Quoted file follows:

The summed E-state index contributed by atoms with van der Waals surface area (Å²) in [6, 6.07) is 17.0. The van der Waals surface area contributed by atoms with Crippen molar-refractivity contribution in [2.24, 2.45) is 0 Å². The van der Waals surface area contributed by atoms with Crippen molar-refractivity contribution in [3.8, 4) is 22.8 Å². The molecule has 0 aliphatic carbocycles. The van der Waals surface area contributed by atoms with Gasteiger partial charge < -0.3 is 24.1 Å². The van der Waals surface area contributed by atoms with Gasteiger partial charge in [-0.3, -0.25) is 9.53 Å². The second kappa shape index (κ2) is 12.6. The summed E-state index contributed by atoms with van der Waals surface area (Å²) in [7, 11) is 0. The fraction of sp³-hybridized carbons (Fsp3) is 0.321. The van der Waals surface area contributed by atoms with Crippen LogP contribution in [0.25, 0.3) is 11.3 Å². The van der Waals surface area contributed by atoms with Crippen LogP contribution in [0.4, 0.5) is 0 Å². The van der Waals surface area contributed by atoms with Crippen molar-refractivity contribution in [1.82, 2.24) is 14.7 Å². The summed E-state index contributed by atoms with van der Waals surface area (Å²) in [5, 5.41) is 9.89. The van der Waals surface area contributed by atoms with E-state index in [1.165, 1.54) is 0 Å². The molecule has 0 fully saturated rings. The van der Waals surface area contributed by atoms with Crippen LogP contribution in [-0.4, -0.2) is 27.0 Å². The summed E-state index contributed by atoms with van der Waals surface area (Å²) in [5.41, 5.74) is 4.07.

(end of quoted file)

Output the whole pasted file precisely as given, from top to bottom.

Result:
The summed E-state index contributed by atoms with van der Waals surface area (Å²) in [6, 6.07) is 17.0. The van der Waals surface area contributed by atoms with Crippen molar-refractivity contribution in [2.24, 2.45) is 0 Å². The van der Waals surface area contributed by atoms with Crippen molar-refractivity contribution in [3.8, 4) is 22.8 Å². The molecule has 0 aliphatic carbocycles. The van der Waals surface area contributed by atoms with Gasteiger partial charge < -0.3 is 24.1 Å². The van der Waals surface area contributed by atoms with Gasteiger partial charge in [-0.3, -0.25) is 9.53 Å². The second kappa shape index (κ2) is 12.6. The summed E-state index contributed by atoms with van der Waals surface area (Å²) in [7, 11) is 0. The fraction of sp³-hybridized carbons (Fsp3) is 0.321. The van der Waals surface area contributed by atoms with Crippen LogP contribution in [0.25, 0.3) is 11.3 Å². The van der Waals surface area contributed by atoms with Crippen LogP contribution in [0.4, 0.5) is 0 Å². The van der Waals surface area contributed by atoms with Crippen molar-refractivity contribution in [1.82, 2.24) is 14.7 Å². The summed E-state index contributed by atoms with van der Waals surface area (Å²) in [5, 5.41) is 9.89. The van der Waals surface area contributed by atoms with E-state index in [1.165, 1.54) is 0 Å². The molecule has 0 fully saturated rings. The van der Waals surface area contributed by atoms with Crippen LogP contribution in [-0.4, -0.2) is 27.0 Å². The summed E-state index contributed by atoms with van der Waals surface area (Å²) in [5.41, 5.74) is 4.07.